This week in Summit County history: Sentiment for abolishment of electorial college grows
This Week in History
This week in history as reported by the Summit County Journal 100 years ago, the week of Nov. 21-25.
In many parts of the country, sentiment is making itself felt for a federal amendment abolishing the electorial college and establishing the direct popular election of the president and vice president, just as was done in the case of the senators a few years ago.
Due to the electorial college system, it is entirely possible for a candidate with a minority popular vote to gain a majority of the electors and be elected. The electorial college long has been the butt of the cartoonists and paragraphers’ jokes. No legal restraint is placed upon them to vote as their judgment dictates. They simply have a moral restraint to choose the men their constituents expect them to vote for.
Breckenridge and Leadville divide games
Professor Gillmore is thinking of taking some of the players from the girls basketball team and placing them on the boys team with a view to strengthening the latter organization. He thinks that one or two of the young lady players would be the means of making the masculine team a fast and skillful one. The reason for this contemplated change is found in the fact that the girls team won another game Friday evening from the Leadville Team of girls, while the boys lost another. The score in the girls game was 15 to 20 in favor of Breckenridge and in the boys game, it was 27 to 13 in favor of Leadville, the 13 jinx being well in evidence.
Schnell Finds good streak of lead ore on Mount Baldy
H.J. Schnell of Denver who has been doing development work since early June on the Little Edith and Great Hesper properties on Bald mountain, has found a small streak of lead ore in a lower tunnel which he has been driving for the purpose of cutting at greater depth, a vein exposed by upper workings. The lead streak he considers a feeder from the main vein, which he is certain his tunnel will open up.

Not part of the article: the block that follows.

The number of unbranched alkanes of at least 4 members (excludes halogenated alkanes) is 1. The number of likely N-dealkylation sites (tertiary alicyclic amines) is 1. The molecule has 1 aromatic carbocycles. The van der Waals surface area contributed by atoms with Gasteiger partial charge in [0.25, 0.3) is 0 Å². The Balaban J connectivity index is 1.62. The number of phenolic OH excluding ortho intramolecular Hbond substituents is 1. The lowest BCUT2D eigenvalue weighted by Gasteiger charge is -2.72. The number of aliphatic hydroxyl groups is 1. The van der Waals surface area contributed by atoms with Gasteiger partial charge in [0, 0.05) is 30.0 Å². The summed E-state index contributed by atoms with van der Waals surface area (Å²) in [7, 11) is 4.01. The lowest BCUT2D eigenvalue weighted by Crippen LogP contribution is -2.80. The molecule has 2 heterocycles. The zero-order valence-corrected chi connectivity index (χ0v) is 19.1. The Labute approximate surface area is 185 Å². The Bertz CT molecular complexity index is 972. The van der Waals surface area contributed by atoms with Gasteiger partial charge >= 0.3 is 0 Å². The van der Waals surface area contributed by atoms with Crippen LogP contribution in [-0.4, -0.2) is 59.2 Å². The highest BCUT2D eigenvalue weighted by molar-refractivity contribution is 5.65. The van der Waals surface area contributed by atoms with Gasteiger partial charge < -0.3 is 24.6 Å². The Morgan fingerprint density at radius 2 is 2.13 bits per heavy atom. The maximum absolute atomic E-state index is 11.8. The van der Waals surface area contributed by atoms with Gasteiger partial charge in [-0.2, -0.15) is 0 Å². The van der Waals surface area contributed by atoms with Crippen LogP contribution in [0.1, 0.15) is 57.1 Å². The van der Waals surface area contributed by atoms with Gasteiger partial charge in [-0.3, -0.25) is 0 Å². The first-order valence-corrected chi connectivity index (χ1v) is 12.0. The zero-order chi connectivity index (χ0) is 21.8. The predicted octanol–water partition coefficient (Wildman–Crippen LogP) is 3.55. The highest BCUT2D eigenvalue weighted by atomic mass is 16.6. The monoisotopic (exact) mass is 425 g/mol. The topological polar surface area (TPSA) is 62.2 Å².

Knorr Returns from Denver
Theodore Knorr returned from Denver Tuesday, where he accompanied Mrs. Knorr who is recovering form a badly fractured left wrist. An x-ray examination dispelled fears that the wrist would become stiff. While the break is a bad one, physicians state that no bones are displaced and that no serious results will follow. The break was caused by a fall on the sidewalk.
Splendid improvements on Wellington Road
The Wellington Mines Company, with cooperation of the county has recently finished an excellent piece of road along French gulch between the mine and Breckenridge. Overseer Ives who had charge of the crew, gave the work careful attention and constructed a roadway that will improve conditions under which ore hauling and other traffic will take place.
The Breckenridge Heritage Alliance is a nonprofit founded to promote and protect Breckenridge’s unique heritage. The organization offers year-round guided tours and hikes. Go to breckheritage.com or call (970) 453-9767.
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